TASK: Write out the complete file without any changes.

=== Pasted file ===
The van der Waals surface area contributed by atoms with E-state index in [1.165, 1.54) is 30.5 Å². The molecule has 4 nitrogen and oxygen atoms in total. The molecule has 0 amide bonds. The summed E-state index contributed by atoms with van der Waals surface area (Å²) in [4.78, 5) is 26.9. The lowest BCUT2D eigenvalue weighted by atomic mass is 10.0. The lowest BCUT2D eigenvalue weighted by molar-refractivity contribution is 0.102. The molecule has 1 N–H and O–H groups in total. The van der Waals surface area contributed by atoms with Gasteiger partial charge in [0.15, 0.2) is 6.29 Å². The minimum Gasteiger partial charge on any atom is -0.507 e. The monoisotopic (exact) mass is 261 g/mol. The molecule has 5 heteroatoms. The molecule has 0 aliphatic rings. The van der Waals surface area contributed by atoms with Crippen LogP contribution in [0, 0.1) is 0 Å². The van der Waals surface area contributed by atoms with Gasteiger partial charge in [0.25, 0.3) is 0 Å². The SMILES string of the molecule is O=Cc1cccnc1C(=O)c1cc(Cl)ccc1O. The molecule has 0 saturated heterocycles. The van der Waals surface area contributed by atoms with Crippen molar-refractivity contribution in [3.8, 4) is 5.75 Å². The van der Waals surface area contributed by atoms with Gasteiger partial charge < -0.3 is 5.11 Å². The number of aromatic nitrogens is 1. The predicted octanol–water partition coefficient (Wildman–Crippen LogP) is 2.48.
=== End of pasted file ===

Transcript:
The van der Waals surface area contributed by atoms with E-state index in [1.165, 1.54) is 30.5 Å². The molecule has 4 nitrogen and oxygen atoms in total. The molecule has 0 amide bonds. The summed E-state index contributed by atoms with van der Waals surface area (Å²) in [4.78, 5) is 26.9. The lowest BCUT2D eigenvalue weighted by atomic mass is 10.0. The lowest BCUT2D eigenvalue weighted by molar-refractivity contribution is 0.102. The molecule has 1 N–H and O–H groups in total. The van der Waals surface area contributed by atoms with Gasteiger partial charge in [0.15, 0.2) is 6.29 Å². The minimum Gasteiger partial charge on any atom is -0.507 e. The monoisotopic (exact) mass is 261 g/mol. The molecule has 5 heteroatoms. The molecule has 0 aliphatic rings. The van der Waals surface area contributed by atoms with Crippen LogP contribution in [0, 0.1) is 0 Å². The van der Waals surface area contributed by atoms with Gasteiger partial charge in [0.25, 0.3) is 0 Å². The SMILES string of the molecule is O=Cc1cccnc1C(=O)c1cc(Cl)ccc1O. The molecule has 0 saturated heterocycles. The van der Waals surface area contributed by atoms with Crippen molar-refractivity contribution in [3.8, 4) is 5.75 Å². The van der Waals surface area contributed by atoms with Gasteiger partial charge < -0.3 is 5.11 Å². The number of aromatic nitrogens is 1. The predicted octanol–water partition coefficient (Wildman–Crippen LogP) is 2.48.